#KOT, #SomeonetellCNN, #Someonetelltheworld, AkiraChix, Bitange Ndemo, Digital Kenya, Erik Hersman, iHub, innovation, Judith Owigar, Kenya's tech scene, KINGS of African digital economy, Nairobi, Palgrave studies of entrepreneurship in Africa series, Silicon Savannah, Tech entrepreneurship, Tech innovation, tech scene, Technology hubs, Techpreneur, Tim Weiss
The editors of Digital Kenya: An Entrepreneurial Revolution in the Making describe it as a ‘book of arguments and ideas’ and this blogger agrees with this analysis. Published in 2017 and originally published in 2016, a copy of the e-book is freely available under open access. The focus of the book is Kenya’s entrepreneurial revolution in the tech sector. Digital Kenya is authored and edited in a very interesting way; 14 key figures in the Kenya’s tech startup scene were interviewed (including Jay Larson, co-founder of the Tunapanda Institute discussed in a post here) and they provide a unique insight into the inner workings of the Kenyan tech scene and what it takes to be a digital entrepreneur, in addition the book was written by professors, contributors and scholars and edited by Bitange Ndemo and Tim Weiss.
Africa, Bruce Berman, Entrepreneur, intellectual property rights, Knowledge and skills sharing, Non-disclosure Agreements, Open AIR, Open Innovation, Protecting innovative ideas, Start-ups, Tech innovation, Technology hubs, Trade Secrets
The world today is flooded with good ideas. Some come from large, mature, well-organized companies. Some come from basement startups. Many are innovative. Some are brilliant. Most die a lonely death, never seeing the light of commercial success. Excerpt from Bruce Berman’s ‘From Ideas to Assets: Investing wisely in intellectual property.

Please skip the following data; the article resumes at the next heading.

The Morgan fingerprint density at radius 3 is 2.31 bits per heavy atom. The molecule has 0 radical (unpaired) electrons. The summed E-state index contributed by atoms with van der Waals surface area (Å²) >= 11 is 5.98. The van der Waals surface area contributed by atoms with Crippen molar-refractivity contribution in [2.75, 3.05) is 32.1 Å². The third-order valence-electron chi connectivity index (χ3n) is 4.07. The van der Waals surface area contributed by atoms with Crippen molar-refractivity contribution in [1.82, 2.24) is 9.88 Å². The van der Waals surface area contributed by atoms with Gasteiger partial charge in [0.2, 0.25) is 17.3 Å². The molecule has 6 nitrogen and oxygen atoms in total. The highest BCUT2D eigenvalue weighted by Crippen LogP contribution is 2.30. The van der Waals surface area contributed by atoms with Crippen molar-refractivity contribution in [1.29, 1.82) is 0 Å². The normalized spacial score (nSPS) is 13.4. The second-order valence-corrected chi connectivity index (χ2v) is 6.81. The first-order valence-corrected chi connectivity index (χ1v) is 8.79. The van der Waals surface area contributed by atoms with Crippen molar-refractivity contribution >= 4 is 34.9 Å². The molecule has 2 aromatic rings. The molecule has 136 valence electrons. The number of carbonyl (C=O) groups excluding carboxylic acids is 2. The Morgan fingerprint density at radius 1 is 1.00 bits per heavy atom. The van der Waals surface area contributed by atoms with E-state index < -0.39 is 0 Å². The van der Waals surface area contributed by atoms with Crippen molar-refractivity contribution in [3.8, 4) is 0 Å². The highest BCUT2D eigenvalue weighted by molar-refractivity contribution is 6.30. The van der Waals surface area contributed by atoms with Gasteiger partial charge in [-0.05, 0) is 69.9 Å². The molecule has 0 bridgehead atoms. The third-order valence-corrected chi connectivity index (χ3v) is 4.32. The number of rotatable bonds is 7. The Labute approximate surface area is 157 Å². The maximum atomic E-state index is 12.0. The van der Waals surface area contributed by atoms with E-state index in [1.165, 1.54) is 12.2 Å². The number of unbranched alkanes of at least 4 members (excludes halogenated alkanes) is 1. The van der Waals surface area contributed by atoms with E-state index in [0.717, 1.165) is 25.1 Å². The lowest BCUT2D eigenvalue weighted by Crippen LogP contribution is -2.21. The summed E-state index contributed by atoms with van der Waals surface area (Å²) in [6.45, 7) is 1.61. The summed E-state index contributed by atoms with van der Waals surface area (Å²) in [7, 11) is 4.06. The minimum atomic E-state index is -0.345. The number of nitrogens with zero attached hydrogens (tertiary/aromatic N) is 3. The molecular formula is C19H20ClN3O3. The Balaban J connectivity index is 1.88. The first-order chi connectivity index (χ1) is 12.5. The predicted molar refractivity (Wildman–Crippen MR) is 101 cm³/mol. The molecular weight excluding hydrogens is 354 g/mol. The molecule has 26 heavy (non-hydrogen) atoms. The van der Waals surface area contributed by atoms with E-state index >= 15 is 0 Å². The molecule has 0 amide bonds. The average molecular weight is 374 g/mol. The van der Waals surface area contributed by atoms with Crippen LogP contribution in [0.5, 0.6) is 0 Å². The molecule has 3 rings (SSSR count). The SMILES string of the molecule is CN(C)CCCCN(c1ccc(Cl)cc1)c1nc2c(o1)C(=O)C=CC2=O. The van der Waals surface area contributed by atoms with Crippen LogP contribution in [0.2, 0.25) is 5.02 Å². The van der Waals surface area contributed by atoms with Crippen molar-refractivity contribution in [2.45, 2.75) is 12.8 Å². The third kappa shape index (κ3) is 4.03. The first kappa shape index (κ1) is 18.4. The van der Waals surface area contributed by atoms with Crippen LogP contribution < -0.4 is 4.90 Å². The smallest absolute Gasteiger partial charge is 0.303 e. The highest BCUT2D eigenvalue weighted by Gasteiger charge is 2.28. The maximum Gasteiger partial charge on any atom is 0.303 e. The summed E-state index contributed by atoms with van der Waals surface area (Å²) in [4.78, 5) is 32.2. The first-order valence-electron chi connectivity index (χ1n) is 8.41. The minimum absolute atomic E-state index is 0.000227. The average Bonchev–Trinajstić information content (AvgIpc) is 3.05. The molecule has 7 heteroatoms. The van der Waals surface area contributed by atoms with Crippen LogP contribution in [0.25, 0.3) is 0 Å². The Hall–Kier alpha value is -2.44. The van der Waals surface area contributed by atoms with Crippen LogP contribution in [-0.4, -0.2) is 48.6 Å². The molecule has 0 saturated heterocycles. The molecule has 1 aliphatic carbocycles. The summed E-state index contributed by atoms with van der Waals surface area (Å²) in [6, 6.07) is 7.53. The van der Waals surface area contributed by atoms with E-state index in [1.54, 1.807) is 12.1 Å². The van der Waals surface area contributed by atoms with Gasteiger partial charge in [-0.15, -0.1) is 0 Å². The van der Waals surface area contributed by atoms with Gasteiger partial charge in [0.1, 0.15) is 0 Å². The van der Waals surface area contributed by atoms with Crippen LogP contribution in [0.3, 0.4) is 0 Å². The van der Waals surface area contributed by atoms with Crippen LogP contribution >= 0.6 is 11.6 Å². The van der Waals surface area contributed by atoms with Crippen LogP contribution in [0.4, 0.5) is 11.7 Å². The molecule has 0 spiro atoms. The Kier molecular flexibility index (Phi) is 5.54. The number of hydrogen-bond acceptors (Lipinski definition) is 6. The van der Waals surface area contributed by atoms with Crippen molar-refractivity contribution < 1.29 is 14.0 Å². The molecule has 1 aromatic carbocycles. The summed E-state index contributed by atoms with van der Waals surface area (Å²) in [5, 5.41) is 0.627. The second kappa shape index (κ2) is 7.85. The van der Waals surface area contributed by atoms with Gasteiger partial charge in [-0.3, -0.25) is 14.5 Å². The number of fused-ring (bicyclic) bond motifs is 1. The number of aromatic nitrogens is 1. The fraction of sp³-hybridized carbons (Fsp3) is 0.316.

A lot has been said about intellectual property (IP) and innovation in Africa. As pointed out in a previous post here, some argue that failure of tech innovators to protect IP would serve as an investment disincentive thereby affecting economic development. On the other hand, the Open AIR research network has with numerous examples, successfully put it out there that innovation in Africa is thriving in the absence of IP. Perhaps another perspective here would be to examine whether this could be true for tech innovation happening in an open environment.
For the purposes of this post, innovation is the process of bringing valuable new products to market- from idea/concept formulation stage to the successful launching of a new or improved product. In the African tech scene, the process involves a lot of idea sharing, partnering in concept development, pitching competitions, and knowledge and skills sharing. And as quoted above, Bruce Berman points out the reality that while a lot of new ideas are born, most die without ever seeing the light of commercial success. In this post, I consider whether the non-use of IP mechanisms to protect ideas in the open tech environment could be a reason why most ideas die without reaping full benefits, if any. The biggest bashers to this proposition would say outright that intellectual property rights do not protect ideas. Well, I invite you to think again.